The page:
But I think you need to be a bit clearer about what your objection is here. You seem to be saying 2 things but aren't sure which one you're really objecting to.

      The first thing you're asserting is that the Catholic Church does things which aren't found in the Bible.

      But then you acknowledge, to your credit, that your church does things also not found in the Bible.

      So then you switch to the argument: the Catholic Church does things which are CONTRARY to the Bible.

      If this is your argument, then you're going to have to produce some verses which state that praying the rosary is wrong, but Catholics do this.

      Or a verse which says you CAN'T pray to saints, and Catholics do this, which is wrong.

    23. Apologust, I'm sorry that you are so deeply confused.
      The main point here is that the Catholic church does plenty of unbiblical traditions that have been noticed by many people.
      You have believed what people have taught you. Adding their beliefs and traditions to the bible which is not right. I've given you plenty to realize what is right and wrong but it is meaningless to a heart that wants to continue doing wrong. And once that change happens your eyes will open. Don't follow tradition of man. Stay by the bible. Read your bible and pray so that God will give you the wisdom to understand. God bless you

    24. But, I do have your answer as to why praying to the rosary is not right. First of all because it is praying to Mary which is a dead person. And anyone who “consults with the dead” is “detestable to the Lord.” The story of Saul consulting a medium to bring up the spirit of the dead Samuel resulted in his death “because he was unfaithful to the LORD; he did not keep the word of the LORD and even consulted a medium for guidance” (1 Samuel 28:1-25; 1 Chronicles 10:13-14). Clearly, God has declared that such things are not to be done.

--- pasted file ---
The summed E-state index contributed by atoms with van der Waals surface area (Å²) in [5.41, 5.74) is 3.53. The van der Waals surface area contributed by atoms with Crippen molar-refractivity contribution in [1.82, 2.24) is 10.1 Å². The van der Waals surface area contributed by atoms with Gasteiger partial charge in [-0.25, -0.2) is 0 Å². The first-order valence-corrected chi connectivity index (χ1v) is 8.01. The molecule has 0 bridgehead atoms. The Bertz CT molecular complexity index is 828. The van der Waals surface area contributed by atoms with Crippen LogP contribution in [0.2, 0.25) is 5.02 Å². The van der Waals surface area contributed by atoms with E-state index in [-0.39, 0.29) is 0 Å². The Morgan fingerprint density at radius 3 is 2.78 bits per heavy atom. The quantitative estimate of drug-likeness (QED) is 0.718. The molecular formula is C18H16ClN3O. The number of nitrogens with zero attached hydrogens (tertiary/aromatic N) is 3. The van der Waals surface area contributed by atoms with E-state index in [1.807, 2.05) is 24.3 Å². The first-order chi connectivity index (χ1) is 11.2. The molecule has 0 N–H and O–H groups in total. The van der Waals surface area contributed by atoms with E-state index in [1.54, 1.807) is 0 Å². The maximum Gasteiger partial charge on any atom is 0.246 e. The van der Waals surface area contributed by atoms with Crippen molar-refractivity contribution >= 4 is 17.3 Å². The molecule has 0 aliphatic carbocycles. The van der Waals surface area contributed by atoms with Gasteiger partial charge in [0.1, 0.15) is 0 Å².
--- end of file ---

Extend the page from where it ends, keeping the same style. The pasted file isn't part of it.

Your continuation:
Consider the characteristics of God. God is omnipresent—everywhere at once—and is capable of hearing every prayer in the world (Psalm 139:7-12). A human being, on the other hand, does not possess this attribute. Also, God is the only one with the power to answer prayer. In this regard, God is omnipotent—all powerful (Revelation 19:6). Certainly this is an attribute a human being—dead or alive—does not possess. Finally, God is omniscient—He knows everything (Psalm 147:4-5). Even before we pray, God knows our genuine needs and knows them better than we do. Not only does He know our needs, but He answers our prayers according to His perfect will.